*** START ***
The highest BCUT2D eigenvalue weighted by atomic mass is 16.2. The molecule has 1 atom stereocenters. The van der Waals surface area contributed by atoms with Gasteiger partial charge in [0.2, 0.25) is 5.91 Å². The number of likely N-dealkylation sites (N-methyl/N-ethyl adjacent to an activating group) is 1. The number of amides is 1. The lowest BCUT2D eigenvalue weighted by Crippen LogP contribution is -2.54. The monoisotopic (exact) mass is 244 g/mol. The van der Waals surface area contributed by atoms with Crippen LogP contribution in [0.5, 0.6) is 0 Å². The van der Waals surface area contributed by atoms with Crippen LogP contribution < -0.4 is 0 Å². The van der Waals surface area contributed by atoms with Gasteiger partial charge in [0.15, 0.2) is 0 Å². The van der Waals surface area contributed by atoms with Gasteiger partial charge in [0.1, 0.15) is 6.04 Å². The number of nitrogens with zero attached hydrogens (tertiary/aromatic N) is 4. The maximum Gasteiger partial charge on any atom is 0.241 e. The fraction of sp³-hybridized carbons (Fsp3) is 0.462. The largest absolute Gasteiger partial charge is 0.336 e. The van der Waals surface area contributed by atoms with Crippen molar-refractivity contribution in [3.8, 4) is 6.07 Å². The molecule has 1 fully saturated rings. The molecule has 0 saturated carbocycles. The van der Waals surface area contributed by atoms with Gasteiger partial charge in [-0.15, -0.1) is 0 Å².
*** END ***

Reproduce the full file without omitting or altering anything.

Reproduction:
The highest BCUT2D eigenvalue weighted by atomic mass is 16.2. The molecule has 1 atom stereocenters. The van der Waals surface area contributed by atoms with Gasteiger partial charge in [0.2, 0.25) is 5.91 Å². The number of likely N-dealkylation sites (N-methyl/N-ethyl adjacent to an activating group) is 1. The number of amides is 1. The lowest BCUT2D eigenvalue weighted by Crippen LogP contribution is -2.54. The monoisotopic (exact) mass is 244 g/mol. The van der Waals surface area contributed by atoms with Crippen LogP contribution in [0.5, 0.6) is 0 Å². The van der Waals surface area contributed by atoms with Crippen LogP contribution < -0.4 is 0 Å². The van der Waals surface area contributed by atoms with Gasteiger partial charge in [0.15, 0.2) is 0 Å². The van der Waals surface area contributed by atoms with Gasteiger partial charge in [0.1, 0.15) is 6.04 Å². The number of nitrogens with zero attached hydrogens (tertiary/aromatic N) is 4. The maximum Gasteiger partial charge on any atom is 0.241 e. The fraction of sp³-hybridized carbons (Fsp3) is 0.462. The largest absolute Gasteiger partial charge is 0.336 e. The van der Waals surface area contributed by atoms with Crippen molar-refractivity contribution in [3.8, 4) is 6.07 Å². The molecule has 1 fully saturated rings. The molecule has 0 saturated carbocycles. The van der Waals surface area contributed by atoms with Gasteiger partial charge in [-0.15, -0.1) is 0 Å².